Forum for Science, Industry and Business

Sponsored by:     3M 
Search our Site:

 

Hearts hurt when spouses spat

06.03.2006


Artery disease tied to hostility for wives, loss of control for husbands



Hardening of the coronary arteries is more likely in wives when they and their husbands express hostility during marital disagreements, and more common in husbands when either they or their wives act in a controlling manner.

Those are key findings of a study of 150 healthy, older, married couples – mostly in their 60s – conducted by Professor Tim Smith and other psychologists from the University of Utah. Smith was scheduled to present the findings Friday March 3 in Denver during the annual meeting of the American Psychosomatic Society, which deals with the influence of psychological factors on physical health.


"Women who are hostile are more likely to have atherosclerosis [hardening of the coronary arteries], especially if their husbands are hostile too," Smith says. "The levels of dominance or control in women or their husbands are not related to women’s heart health."

"In men, the hostility – their own or their wives hostility during the interaction – wasn’t related to atherosclerosis," he adds. "But their dominance or controlling behavior – or their wives dominance – was related to atherosclerosis in husbands." Smith summarizes: "A low-quality relationship is a risk factor for cardiovascular disease."

Smith conducted the study with University of Utah psychologists Cynthia Berg, a professor; Bert Uchino and Paul Florsheim, both associate professors; and Gale Pearce, a Utah postdoctoral fellow now on the faculty of Westminster College in Salt Lake City.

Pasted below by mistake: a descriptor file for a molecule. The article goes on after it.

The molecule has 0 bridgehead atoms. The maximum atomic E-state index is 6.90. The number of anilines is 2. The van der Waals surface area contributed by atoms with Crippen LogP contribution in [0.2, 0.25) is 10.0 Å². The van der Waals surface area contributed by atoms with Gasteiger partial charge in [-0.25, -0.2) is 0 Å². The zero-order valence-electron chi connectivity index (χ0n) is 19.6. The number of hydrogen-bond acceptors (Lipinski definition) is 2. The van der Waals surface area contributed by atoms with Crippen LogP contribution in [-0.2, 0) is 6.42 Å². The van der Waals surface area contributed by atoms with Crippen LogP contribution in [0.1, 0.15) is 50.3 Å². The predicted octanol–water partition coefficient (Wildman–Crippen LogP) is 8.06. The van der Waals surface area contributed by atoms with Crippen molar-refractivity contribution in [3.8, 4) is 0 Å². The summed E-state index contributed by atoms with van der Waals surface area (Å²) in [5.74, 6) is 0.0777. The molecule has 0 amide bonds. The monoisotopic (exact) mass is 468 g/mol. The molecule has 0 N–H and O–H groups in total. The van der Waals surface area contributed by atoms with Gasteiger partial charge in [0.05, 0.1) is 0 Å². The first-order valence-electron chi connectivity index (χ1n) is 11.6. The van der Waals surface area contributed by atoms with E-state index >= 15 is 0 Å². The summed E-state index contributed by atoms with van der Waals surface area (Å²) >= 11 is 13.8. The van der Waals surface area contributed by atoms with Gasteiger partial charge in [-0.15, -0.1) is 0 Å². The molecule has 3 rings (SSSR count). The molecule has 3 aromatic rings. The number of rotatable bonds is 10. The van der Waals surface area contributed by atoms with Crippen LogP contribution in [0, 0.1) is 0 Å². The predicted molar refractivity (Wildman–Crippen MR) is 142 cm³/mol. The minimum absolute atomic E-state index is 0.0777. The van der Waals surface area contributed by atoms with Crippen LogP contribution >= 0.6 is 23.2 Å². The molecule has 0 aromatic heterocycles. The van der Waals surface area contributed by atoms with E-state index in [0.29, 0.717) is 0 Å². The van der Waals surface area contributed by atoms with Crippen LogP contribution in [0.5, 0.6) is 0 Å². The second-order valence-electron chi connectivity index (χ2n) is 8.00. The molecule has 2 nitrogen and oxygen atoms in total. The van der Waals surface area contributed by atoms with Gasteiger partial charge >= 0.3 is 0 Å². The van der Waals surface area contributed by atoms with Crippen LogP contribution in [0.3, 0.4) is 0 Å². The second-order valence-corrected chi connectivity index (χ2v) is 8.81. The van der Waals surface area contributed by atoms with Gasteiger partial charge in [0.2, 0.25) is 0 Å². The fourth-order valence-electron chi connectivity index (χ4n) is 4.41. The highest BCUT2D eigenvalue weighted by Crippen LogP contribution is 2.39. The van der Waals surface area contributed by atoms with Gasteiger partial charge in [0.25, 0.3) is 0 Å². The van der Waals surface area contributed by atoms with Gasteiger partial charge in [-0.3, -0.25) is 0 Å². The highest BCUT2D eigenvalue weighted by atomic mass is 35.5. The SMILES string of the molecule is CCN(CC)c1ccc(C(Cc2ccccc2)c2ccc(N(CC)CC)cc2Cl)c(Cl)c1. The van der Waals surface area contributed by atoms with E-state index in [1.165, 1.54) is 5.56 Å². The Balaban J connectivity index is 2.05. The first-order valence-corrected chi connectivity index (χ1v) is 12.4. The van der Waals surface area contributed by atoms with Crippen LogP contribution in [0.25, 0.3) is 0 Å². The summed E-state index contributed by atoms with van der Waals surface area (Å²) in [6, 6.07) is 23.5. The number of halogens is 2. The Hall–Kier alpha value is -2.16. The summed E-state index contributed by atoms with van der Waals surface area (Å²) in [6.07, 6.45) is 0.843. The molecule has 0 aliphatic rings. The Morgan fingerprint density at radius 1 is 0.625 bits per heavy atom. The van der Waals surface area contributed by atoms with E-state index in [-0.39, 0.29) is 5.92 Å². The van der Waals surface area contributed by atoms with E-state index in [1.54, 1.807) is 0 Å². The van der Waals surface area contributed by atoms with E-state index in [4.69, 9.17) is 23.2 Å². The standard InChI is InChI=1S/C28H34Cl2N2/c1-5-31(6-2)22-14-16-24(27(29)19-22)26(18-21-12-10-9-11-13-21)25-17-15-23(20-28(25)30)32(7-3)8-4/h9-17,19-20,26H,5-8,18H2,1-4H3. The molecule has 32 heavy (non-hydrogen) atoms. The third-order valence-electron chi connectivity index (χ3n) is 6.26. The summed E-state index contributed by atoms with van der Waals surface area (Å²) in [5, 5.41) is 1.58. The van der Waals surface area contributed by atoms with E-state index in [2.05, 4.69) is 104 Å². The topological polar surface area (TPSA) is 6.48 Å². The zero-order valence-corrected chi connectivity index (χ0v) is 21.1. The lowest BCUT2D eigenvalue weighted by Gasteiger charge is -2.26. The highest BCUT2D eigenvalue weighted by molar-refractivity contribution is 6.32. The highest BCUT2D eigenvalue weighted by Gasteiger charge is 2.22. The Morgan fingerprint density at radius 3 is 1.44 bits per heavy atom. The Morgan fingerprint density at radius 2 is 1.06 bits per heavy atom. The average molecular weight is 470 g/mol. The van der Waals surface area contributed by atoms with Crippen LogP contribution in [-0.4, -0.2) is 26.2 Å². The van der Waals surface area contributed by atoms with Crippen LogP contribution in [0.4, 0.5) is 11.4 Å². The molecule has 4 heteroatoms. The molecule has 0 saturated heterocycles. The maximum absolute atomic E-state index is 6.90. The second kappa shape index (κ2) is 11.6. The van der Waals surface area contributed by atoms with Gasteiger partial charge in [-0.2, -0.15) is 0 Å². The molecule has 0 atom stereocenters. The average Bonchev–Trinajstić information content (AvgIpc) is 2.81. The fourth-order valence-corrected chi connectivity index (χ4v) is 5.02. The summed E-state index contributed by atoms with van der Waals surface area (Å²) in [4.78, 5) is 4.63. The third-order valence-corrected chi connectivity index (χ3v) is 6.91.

Marital Disputes in the Laboratory

The study – which began in 2002 and ended in 2005 – involved 150 married couples with at least one member between 60 and 70 years of age and the other one no more than five years older or younger. The couples were recruited through newspaper advertisements and a polling firm. Those who participated had no history of cardiovascular disease and were not taking medicine for it.

Each husband and wife was paid $150 to participate, and also received free of charge a $300 CT scan to look for calcification in their coronary arteries – the arteries that supply the heart muscle and that can cause a heart attack when clogged. Smith says that in otherwise healthy people, calcification represents hardening and narrowing of the arteries that puts them at risk for later heart attack.

Each couple was told to pick a topic – such as money, in-laws, children, vacations and household duties – that was the subject of disagreements in their marriage. Then, while sitting in comfortable chairs and facing each other across a table, each couple discussed the chosen topic for six minutes while they were videotaped.

Psychology graduate students coded the videotaped conversations so that "each comment that reflected a complete thought" was given a code indicating the extent to which it was friendly versus hostile, and submissive versus dominant or controlling.

For example, comments like, "You can be so stupid sometimes" or "you’re too negative all the time," were coded as hostile and dominant. Another dominant or controlling comment would be, "I don’t want you to do that; I want you to do this."

"A warm, submissive comment would be, ’Oh that’s a good idea, let’s do it,’" Smith says. "A less warm one would be, ’If it’s important to you, I’ll do what you want.’ An unfriendly, submissive comment is, ’I’ll do what you want if you get off my back.’"

Smith says some of the marital discussions were calm and peaceful, but in some cases, the couples were quite hostile, prompting the psychology graduate students to refer them to marriage counseling. The researchers assumed that a couple’s behavior during the discussion reflected their long-term pattern of behavior, although a marital spat in front of researchers likely "is a muted version of what goes on at home," Smith adds.

Two days after their discussion, each couple underwent a CT scan of the chest at the University of Utah’s Center for Advanced Medical Technologies. Doctors used a standard scale to score each person’s level of coronary artery calcification – an indicator of atherosclerotic plaque buildup in the arteries that supply blood to the heart.